Don’t Just Get Mad – Be Heard!

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Washington listens to mainstream citizens, but only if you communicate in the right way at the right time.

As surprising as it sounds, citizen voices still matter even in Washington. We hear this again and again from members of Congress and agency staffers. So, what are the tricks of the trade – aka how can you cut through the noise and get their attention? Below we've outlined some easy ways.

Congressional Outreach

Sure, the deck is stacked against us and lobbyists are ceaselessly roaming the Halls of Congress, but most elected officials dislike the current system as much as you do. They sincerely want to hear from impassioned voters back home to help them push back on special interests.

The fact is, they have limited staff resources and are overwhelmed by the amount of information coming at them, so the only way your feedback will have impact is if you share it in a way they’re setup to process it. These are the best approaches:

  1. The easiest way is contacting them online.  Here’s where you can find Congressional websites and schedules. Typically, reaching out to a Congress person from another district or state is generally a waste of your time. Their staff will screen out input from anyone who isn’t a constituent.
  2. Stop by if you find yourself in Washington. Our elected officials need to see that mainstream citizens can prowl the halls of Congress too! Making an appointment in advance is a good idea, but not required.
  3. Visit their closest local office. These locations tend to be much less formal and don’t get as many visitors. Quality time with a staffer here can result in a real connection.
  4. Go to a Town Hall meeting. While you shouldn’t check your passion at the door, being respectful is the best way to be heard.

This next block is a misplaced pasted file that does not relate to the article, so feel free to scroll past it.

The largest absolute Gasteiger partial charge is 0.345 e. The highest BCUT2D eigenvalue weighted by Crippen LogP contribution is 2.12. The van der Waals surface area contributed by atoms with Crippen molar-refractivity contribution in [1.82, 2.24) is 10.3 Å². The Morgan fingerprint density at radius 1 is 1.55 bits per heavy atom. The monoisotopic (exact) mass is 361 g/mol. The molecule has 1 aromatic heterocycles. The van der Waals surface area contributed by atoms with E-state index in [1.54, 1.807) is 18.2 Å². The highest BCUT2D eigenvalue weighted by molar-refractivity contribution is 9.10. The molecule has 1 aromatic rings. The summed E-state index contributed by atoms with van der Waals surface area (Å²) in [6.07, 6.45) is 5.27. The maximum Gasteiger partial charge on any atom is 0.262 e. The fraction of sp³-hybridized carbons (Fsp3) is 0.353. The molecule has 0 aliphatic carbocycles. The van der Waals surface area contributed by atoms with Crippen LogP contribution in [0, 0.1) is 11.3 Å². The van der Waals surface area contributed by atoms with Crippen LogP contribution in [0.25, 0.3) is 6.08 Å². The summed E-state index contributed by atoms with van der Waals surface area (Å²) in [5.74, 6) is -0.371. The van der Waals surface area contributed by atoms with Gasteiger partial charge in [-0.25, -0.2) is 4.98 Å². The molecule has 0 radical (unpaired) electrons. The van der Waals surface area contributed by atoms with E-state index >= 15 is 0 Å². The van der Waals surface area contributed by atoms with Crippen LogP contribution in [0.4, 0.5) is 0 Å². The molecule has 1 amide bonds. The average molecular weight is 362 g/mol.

Federal Agencies

Believe it or not, our federal bureaucrats are legally required to solicit citizen feedback on regulatory changes. It stems from a law enacted in 1946 called the Administrative Procedure Act. Among other things, it creates a process for citizen input into agency rulemaking by means of a “notice of proposed rulemaking” - or NPRM. Cutting through the legalese, the NPRM creates an opportunity for citizens to comment on proposed agency changes.

Typically, the window is 60 days for public comments and then another 30 days for reply comments. How can you find these things? While it’s still not as easy as it could be, Regulations.gov is the best place to start.  You’ll see everything from food safety to housing to education to defense represented.

Can speaking out really make a difference?  Again and again it has, but only when enough citizens take the time to do so.

The government is constantly making rules and regulations that effect our lives, and this is the best way to engage in the process. Nobody can follow all the changes, but just get started by clicking on one that catches your eye, and let the folks in Washington know you’re paying attention!

 


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  • published this page in Get Smarter 2017-05-21 00:39:50 -0400